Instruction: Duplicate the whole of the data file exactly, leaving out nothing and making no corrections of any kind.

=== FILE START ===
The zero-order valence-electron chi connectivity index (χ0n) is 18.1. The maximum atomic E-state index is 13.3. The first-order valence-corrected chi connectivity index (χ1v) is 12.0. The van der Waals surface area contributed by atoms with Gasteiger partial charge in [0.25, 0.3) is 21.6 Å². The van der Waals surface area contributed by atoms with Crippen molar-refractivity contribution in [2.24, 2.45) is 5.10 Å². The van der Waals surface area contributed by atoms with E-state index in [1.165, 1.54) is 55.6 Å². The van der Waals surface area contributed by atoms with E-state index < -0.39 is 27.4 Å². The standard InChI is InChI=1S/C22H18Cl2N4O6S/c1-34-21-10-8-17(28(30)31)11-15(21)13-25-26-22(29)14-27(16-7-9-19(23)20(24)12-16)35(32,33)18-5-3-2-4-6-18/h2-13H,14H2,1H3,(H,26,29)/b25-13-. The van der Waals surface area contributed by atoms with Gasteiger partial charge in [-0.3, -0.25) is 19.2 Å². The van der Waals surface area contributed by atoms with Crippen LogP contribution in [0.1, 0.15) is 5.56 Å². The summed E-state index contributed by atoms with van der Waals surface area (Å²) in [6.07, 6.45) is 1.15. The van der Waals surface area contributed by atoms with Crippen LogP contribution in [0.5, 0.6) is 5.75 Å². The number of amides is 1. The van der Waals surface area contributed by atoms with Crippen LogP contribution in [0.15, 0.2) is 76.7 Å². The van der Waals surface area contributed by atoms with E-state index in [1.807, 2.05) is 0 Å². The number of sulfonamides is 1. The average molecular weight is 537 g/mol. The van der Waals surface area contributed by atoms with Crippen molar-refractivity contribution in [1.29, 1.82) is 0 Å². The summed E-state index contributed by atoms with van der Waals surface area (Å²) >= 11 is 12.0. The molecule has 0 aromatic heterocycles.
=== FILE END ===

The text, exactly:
The zero-order valence-electron chi connectivity index (χ0n) is 18.1. The maximum atomic E-state index is 13.3. The first-order valence-corrected chi connectivity index (χ1v) is 12.0. The van der Waals surface area contributed by atoms with Gasteiger partial charge in [0.25, 0.3) is 21.6 Å². The van der Waals surface area contributed by atoms with Crippen molar-refractivity contribution in [2.24, 2.45) is 5.10 Å². The van der Waals surface area contributed by atoms with E-state index in [1.165, 1.54) is 55.6 Å². The van der Waals surface area contributed by atoms with E-state index < -0.39 is 27.4 Å². The standard InChI is InChI=1S/C22H18Cl2N4O6S/c1-34-21-10-8-17(28(30)31)11-15(21)13-25-26-22(29)14-27(16-7-9-19(23)20(24)12-16)35(32,33)18-5-3-2-4-6-18/h2-13H,14H2,1H3,(H,26,29)/b25-13-. The van der Waals surface area contributed by atoms with Gasteiger partial charge in [-0.3, -0.25) is 19.2 Å². The van der Waals surface area contributed by atoms with Crippen LogP contribution in [0.1, 0.15) is 5.56 Å². The summed E-state index contributed by atoms with van der Waals surface area (Å²) in [6.07, 6.45) is 1.15. The van der Waals surface area contributed by atoms with Crippen LogP contribution in [0.5, 0.6) is 5.75 Å². The number of amides is 1. The van der Waals surface area contributed by atoms with Crippen LogP contribution in [0.15, 0.2) is 76.7 Å². The van der Waals surface area contributed by atoms with E-state index in [1.807, 2.05) is 0 Å². The number of sulfonamides is 1. The average molecular weight is 537 g/mol. The van der Waals surface area contributed by atoms with Crippen molar-refractivity contribution in [1.29, 1.82) is 0 Å². The summed E-state index contributed by atoms with van der Waals surface area (Å²) >= 11 is 12.0. The molecule has 0 aromatic heterocycles.